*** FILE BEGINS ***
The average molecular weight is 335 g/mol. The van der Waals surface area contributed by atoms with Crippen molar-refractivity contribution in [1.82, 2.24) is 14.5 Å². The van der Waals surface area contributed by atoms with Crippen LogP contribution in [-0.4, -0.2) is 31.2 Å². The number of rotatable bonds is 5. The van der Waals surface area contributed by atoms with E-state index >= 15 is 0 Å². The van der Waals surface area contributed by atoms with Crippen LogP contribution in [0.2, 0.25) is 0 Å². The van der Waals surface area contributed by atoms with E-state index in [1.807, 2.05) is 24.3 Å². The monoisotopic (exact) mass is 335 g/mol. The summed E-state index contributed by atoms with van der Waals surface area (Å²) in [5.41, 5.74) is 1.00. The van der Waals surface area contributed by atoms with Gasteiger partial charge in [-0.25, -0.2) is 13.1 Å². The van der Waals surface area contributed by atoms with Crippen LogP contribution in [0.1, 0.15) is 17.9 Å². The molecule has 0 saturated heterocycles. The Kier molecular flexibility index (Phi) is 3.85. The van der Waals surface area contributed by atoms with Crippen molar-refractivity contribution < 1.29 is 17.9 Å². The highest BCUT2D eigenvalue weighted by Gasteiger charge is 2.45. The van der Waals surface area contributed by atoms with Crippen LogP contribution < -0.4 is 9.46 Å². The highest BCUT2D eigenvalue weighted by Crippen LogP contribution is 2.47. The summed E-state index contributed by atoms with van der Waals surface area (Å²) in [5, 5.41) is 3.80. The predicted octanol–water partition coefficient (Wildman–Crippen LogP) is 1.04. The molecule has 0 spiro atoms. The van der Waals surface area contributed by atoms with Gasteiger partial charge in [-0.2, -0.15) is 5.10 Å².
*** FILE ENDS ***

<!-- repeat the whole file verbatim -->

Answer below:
The average molecular weight is 335 g/mol. The van der Waals surface area contributed by atoms with Crippen molar-refractivity contribution in [1.82, 2.24) is 14.5 Å². The van der Waals surface area contributed by atoms with Crippen LogP contribution in [-0.4, -0.2) is 31.2 Å². The number of rotatable bonds is 5. The van der Waals surface area contributed by atoms with E-state index >= 15 is 0 Å². The van der Waals surface area contributed by atoms with Crippen LogP contribution in [0.2, 0.25) is 0 Å². The van der Waals surface area contributed by atoms with E-state index in [1.807, 2.05) is 24.3 Å². The monoisotopic (exact) mass is 335 g/mol. The summed E-state index contributed by atoms with van der Waals surface area (Å²) in [5.41, 5.74) is 1.00. The van der Waals surface area contributed by atoms with Gasteiger partial charge in [-0.25, -0.2) is 13.1 Å². The van der Waals surface area contributed by atoms with Crippen LogP contribution in [0.1, 0.15) is 17.9 Å². The molecule has 0 saturated heterocycles. The Kier molecular flexibility index (Phi) is 3.85. The van der Waals surface area contributed by atoms with Crippen molar-refractivity contribution < 1.29 is 17.9 Å². The highest BCUT2D eigenvalue weighted by Gasteiger charge is 2.45. The van der Waals surface area contributed by atoms with Crippen LogP contribution < -0.4 is 9.46 Å². The highest BCUT2D eigenvalue weighted by Crippen LogP contribution is 2.47. The summed E-state index contributed by atoms with van der Waals surface area (Å²) in [5, 5.41) is 3.80. The predicted octanol–water partition coefficient (Wildman–Crippen LogP) is 1.04. The molecule has 0 spiro atoms. The van der Waals surface area contributed by atoms with Gasteiger partial charge in [-0.2, -0.15) is 5.10 Å².